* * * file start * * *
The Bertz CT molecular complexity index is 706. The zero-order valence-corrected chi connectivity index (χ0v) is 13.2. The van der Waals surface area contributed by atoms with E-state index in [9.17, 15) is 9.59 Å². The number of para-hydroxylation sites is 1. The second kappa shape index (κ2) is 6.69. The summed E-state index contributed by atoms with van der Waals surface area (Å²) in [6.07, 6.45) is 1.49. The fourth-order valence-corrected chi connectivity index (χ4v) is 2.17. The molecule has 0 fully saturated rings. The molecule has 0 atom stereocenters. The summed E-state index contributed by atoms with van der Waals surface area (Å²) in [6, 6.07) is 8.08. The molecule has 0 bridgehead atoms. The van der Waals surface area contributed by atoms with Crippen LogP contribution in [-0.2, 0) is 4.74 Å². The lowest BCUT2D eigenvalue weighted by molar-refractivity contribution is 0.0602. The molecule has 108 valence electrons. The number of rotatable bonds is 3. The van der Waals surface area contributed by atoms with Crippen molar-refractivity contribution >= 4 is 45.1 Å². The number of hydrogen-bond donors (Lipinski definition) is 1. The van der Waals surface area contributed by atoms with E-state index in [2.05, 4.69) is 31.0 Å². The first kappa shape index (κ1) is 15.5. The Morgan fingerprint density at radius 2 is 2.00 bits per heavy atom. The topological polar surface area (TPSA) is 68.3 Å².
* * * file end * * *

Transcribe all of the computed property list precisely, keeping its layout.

The Bertz CT molecular complexity index is 706. The zero-order valence-corrected chi connectivity index (χ0v) is 13.2. The van der Waals surface area contributed by atoms with E-state index in [9.17, 15) is 9.59 Å². The number of para-hydroxylation sites is 1. The second kappa shape index (κ2) is 6.69. The summed E-state index contributed by atoms with van der Waals surface area (Å²) in [6.07, 6.45) is 1.49. The fourth-order valence-corrected chi connectivity index (χ4v) is 2.17. The molecule has 0 fully saturated rings. The molecule has 0 atom stereocenters. The summed E-state index contributed by atoms with van der Waals surface area (Å²) in [6, 6.07) is 8.08. The molecule has 0 bridgehead atoms. The van der Waals surface area contributed by atoms with Crippen LogP contribution in [-0.2, 0) is 4.74 Å². The lowest BCUT2D eigenvalue weighted by molar-refractivity contribution is 0.0602. The molecule has 108 valence electrons. The number of rotatable bonds is 3. The van der Waals surface area contributed by atoms with Crippen molar-refractivity contribution >= 4 is 45.1 Å². The number of hydrogen-bond donors (Lipinski definition) is 1. The van der Waals surface area contributed by atoms with E-state index in [2.05, 4.69) is 31.0 Å². The first kappa shape index (κ1) is 15.5. The Morgan fingerprint density at radius 2 is 2.00 bits per heavy atom. The topological polar surface area (TPSA) is 68.3 Å².